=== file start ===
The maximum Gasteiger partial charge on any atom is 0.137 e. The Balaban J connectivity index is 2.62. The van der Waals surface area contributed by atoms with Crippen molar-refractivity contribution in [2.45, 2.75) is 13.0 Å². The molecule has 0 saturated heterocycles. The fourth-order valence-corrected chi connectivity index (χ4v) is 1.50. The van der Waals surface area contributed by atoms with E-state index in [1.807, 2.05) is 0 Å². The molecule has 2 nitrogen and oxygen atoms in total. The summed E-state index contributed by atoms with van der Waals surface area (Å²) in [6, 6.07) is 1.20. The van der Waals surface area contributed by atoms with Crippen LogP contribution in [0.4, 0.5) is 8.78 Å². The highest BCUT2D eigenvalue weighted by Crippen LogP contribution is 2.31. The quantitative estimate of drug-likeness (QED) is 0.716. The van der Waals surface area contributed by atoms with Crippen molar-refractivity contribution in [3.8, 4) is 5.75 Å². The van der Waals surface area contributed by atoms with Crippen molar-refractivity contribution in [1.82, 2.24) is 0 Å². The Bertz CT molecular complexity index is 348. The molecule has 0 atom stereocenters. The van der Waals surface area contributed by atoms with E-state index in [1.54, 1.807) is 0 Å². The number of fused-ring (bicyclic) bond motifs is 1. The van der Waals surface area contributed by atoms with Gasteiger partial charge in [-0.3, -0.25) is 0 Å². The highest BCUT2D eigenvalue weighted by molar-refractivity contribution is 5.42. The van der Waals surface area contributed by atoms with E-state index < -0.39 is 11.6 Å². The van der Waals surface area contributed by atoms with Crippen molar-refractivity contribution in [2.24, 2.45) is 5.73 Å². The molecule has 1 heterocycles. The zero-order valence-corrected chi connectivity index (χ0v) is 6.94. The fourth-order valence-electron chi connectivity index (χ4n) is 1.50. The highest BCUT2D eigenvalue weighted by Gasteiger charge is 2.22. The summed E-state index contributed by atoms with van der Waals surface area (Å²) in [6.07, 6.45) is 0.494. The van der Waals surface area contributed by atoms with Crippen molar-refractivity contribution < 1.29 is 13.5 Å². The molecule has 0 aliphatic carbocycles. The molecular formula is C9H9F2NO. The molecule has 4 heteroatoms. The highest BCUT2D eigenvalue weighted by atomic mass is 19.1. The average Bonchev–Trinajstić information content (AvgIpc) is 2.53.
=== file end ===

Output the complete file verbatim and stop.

The maximum Gasteiger partial charge on any atom is 0.137 e. The Balaban J connectivity index is 2.62. The van der Waals surface area contributed by atoms with Crippen molar-refractivity contribution in [2.45, 2.75) is 13.0 Å². The molecule has 0 saturated heterocycles. The fourth-order valence-corrected chi connectivity index (χ4v) is 1.50. The van der Waals surface area contributed by atoms with E-state index in [1.807, 2.05) is 0 Å². The molecule has 2 nitrogen and oxygen atoms in total. The summed E-state index contributed by atoms with van der Waals surface area (Å²) in [6, 6.07) is 1.20. The van der Waals surface area contributed by atoms with Crippen LogP contribution in [0.4, 0.5) is 8.78 Å². The highest BCUT2D eigenvalue weighted by Crippen LogP contribution is 2.31. The quantitative estimate of drug-likeness (QED) is 0.716. The van der Waals surface area contributed by atoms with Crippen molar-refractivity contribution in [3.8, 4) is 5.75 Å². The van der Waals surface area contributed by atoms with Crippen molar-refractivity contribution in [1.82, 2.24) is 0 Å². The Bertz CT molecular complexity index is 348. The molecule has 0 atom stereocenters. The van der Waals surface area contributed by atoms with E-state index in [1.54, 1.807) is 0 Å². The number of fused-ring (bicyclic) bond motifs is 1. The van der Waals surface area contributed by atoms with Gasteiger partial charge in [-0.3, -0.25) is 0 Å². The highest BCUT2D eigenvalue weighted by molar-refractivity contribution is 5.42. The van der Waals surface area contributed by atoms with E-state index < -0.39 is 11.6 Å². The van der Waals surface area contributed by atoms with Crippen molar-refractivity contribution in [2.24, 2.45) is 5.73 Å². The molecule has 1 heterocycles. The zero-order valence-corrected chi connectivity index (χ0v) is 6.94. The fourth-order valence-electron chi connectivity index (χ4n) is 1.50. The highest BCUT2D eigenvalue weighted by Gasteiger charge is 2.22. The summed E-state index contributed by atoms with van der Waals surface area (Å²) in [6.07, 6.45) is 0.494. The van der Waals surface area contributed by atoms with Crippen molar-refractivity contribution < 1.29 is 13.5 Å². The molecule has 0 aliphatic carbocycles. The molecular formula is C9H9F2NO. The molecule has 4 heteroatoms. The highest BCUT2D eigenvalue weighted by atomic mass is 19.1. The average Bonchev–Trinajstić information content (AvgIpc) is 2.53.